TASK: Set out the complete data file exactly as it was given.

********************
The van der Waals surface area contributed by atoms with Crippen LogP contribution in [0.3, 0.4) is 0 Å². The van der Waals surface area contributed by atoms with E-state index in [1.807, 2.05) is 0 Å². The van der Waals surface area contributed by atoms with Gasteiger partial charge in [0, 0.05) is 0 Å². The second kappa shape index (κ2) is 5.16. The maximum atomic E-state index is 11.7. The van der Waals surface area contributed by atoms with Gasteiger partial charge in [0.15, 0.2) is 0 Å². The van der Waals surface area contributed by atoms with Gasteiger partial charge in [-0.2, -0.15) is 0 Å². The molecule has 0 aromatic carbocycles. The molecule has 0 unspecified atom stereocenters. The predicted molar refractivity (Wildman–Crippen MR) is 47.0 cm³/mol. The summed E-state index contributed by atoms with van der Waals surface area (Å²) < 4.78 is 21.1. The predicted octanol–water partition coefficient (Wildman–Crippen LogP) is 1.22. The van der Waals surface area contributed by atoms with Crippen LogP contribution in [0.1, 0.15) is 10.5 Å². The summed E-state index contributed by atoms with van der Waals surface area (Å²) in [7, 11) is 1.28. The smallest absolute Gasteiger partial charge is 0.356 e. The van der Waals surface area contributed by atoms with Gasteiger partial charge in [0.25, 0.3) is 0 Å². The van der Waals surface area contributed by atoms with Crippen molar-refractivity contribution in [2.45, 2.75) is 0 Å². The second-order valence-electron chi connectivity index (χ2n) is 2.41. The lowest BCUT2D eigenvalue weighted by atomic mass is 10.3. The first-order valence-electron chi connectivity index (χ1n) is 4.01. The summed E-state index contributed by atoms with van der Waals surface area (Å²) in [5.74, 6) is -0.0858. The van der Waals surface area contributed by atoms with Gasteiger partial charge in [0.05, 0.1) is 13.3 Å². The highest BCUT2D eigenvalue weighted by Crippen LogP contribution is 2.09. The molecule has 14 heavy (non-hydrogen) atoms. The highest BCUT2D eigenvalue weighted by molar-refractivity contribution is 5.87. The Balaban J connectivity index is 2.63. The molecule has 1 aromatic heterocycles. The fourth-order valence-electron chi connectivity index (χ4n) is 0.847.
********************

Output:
The van der Waals surface area contributed by atoms with Crippen LogP contribution in [0.3, 0.4) is 0 Å². The van der Waals surface area contributed by atoms with E-state index in [1.807, 2.05) is 0 Å². The van der Waals surface area contributed by atoms with Gasteiger partial charge in [0, 0.05) is 0 Å². The second kappa shape index (κ2) is 5.16. The maximum atomic E-state index is 11.7. The van der Waals surface area contributed by atoms with Gasteiger partial charge in [0.15, 0.2) is 0 Å². The van der Waals surface area contributed by atoms with Gasteiger partial charge in [-0.2, -0.15) is 0 Å². The molecule has 0 aromatic carbocycles. The molecule has 0 unspecified atom stereocenters. The predicted molar refractivity (Wildman–Crippen MR) is 47.0 cm³/mol. The summed E-state index contributed by atoms with van der Waals surface area (Å²) < 4.78 is 21.1. The predicted octanol–water partition coefficient (Wildman–Crippen LogP) is 1.22. The van der Waals surface area contributed by atoms with Crippen LogP contribution in [0.1, 0.15) is 10.5 Å². The summed E-state index contributed by atoms with van der Waals surface area (Å²) in [7, 11) is 1.28. The smallest absolute Gasteiger partial charge is 0.356 e. The van der Waals surface area contributed by atoms with Gasteiger partial charge in [0.25, 0.3) is 0 Å². The van der Waals surface area contributed by atoms with Crippen molar-refractivity contribution in [2.45, 2.75) is 0 Å². The second-order valence-electron chi connectivity index (χ2n) is 2.41. The lowest BCUT2D eigenvalue weighted by atomic mass is 10.3. The first-order valence-electron chi connectivity index (χ1n) is 4.01. The summed E-state index contributed by atoms with van der Waals surface area (Å²) in [5.74, 6) is -0.0858. The van der Waals surface area contributed by atoms with Gasteiger partial charge in [0.05, 0.1) is 13.3 Å². The highest BCUT2D eigenvalue weighted by Crippen LogP contribution is 2.09. The molecule has 14 heavy (non-hydrogen) atoms. The highest BCUT2D eigenvalue weighted by molar-refractivity contribution is 5.87. The Balaban J connectivity index is 2.63. The molecule has 1 aromatic heterocycles. The fourth-order valence-electron chi connectivity index (χ4n) is 0.847.